10 FEBRUARY 2001, Page 20


Alan Sked says that the UKIF; which he

founded, has been infiltrated by the extreme Right

POLITICS can be a grubby game, although very rarely one that assumes the form of outright public blackmail. Last week, however, it was reported in the Daily Telegraph that the leaders of the UK Independence party were threatening to run candidates against prominent Eurosceptic Tory MPs in the forthcoming general election, unless the Conservative party paid them not to. The former UKIP chairman, Nigel Farage, MEP, modestly suggested that 11 million would make a good start'. Not surprisingly, many appalled UKIP activists demanded a denial. Yet denial came there none. Mr Farage had meant what he said, and was not even rebuked by his fellow MEP, the party leader (and undertaker) Jeffrey Titford. One can only conclude, therefore, that the UKIP has discovered a unique fundraising method; one, indeed, that should be immediately reported to the Neill Committee on Standards in Public Life and to the House of Commons Privileges Committee.

It beggars belief that the supporters of British independence should be more interested in threatening people such as John Redwood and Oliver Letwin than in fighting their common enemies. Yet no one who has watched the sad decline of the UKIP from a party of principle and honour to one of squalid opportunism could express surprise. For the UKIP has become a political embarrassment to all those who cherish British independence.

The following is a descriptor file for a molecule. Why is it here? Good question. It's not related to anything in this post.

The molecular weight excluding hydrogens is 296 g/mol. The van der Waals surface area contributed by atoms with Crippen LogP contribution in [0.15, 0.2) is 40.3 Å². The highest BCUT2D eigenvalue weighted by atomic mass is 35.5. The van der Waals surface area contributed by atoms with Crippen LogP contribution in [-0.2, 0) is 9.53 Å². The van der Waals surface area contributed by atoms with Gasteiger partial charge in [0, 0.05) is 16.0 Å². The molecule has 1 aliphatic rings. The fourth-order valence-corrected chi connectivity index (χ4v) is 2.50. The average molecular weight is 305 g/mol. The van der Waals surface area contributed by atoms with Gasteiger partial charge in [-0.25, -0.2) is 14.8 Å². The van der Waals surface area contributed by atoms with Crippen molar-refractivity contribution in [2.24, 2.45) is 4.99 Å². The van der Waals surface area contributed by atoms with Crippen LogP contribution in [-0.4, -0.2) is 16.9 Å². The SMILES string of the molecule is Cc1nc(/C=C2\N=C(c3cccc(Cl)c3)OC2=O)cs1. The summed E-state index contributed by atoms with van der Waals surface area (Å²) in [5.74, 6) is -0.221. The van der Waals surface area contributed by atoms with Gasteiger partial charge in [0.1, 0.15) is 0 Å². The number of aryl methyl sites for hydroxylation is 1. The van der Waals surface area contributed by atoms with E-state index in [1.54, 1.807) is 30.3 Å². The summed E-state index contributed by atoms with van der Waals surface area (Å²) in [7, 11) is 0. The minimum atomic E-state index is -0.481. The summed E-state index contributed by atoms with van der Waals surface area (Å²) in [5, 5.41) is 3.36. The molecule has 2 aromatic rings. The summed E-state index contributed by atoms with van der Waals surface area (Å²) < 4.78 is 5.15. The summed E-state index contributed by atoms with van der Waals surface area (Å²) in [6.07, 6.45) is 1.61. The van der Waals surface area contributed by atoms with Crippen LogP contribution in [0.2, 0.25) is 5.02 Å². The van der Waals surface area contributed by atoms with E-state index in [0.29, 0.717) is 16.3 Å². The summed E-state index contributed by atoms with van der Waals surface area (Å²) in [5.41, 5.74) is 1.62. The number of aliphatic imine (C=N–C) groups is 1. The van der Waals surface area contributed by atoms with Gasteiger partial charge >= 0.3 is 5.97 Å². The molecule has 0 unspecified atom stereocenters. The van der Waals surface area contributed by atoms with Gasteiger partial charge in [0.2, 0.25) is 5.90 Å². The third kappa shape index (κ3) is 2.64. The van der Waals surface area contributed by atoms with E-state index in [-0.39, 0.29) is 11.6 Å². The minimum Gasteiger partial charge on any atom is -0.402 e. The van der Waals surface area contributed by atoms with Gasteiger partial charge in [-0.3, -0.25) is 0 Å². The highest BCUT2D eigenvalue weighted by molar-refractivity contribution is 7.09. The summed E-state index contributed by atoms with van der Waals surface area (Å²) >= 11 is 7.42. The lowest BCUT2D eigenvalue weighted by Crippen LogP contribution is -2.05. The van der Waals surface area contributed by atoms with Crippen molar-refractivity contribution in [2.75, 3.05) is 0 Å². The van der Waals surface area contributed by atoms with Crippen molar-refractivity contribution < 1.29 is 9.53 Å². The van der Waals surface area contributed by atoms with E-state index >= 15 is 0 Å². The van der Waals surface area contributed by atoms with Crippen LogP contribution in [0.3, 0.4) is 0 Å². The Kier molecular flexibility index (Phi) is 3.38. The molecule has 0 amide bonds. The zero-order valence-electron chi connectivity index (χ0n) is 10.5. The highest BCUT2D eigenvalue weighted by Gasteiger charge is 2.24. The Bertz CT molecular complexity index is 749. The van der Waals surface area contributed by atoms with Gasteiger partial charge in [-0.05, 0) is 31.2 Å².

In the beginning it was very different. When I founded the party it had clear principles. It would have no truck with racism or xenophobia and, because it refused to acknowledge the legitimacy of EU claims to run this country, it would send no members to the European Parliament. Even more important, it would not be a one-issue party but would have policies on a wide range of issues from health to education to devolution to economics in general. Today, all these principles have been abandoned, The party never publishes proposals on mainstream issues, and even on the EU it has concentrated its major effort simply on metrication. It now takes money from Brussels, but does noth

ing in return for it. Its MEPs do not attend committee meetings of the European Parliament, and it seems that the main reason they turn up for the plenary sessions is to claim their generous expenses. Despite party promises, it is unclear whether any part of these expenses has been recycled to the advantage of the party in general. Even when the UKIP's MEPs vote — and one of the three has left the party to become an independent — they often vote different ways on the same issue. The official voting records of the European Parliament in fact provide much amusing reading — for example, the UKIP decision to abstain on the vote to reduce the notoriously abused allowances system, when all other UK parties voted for reform.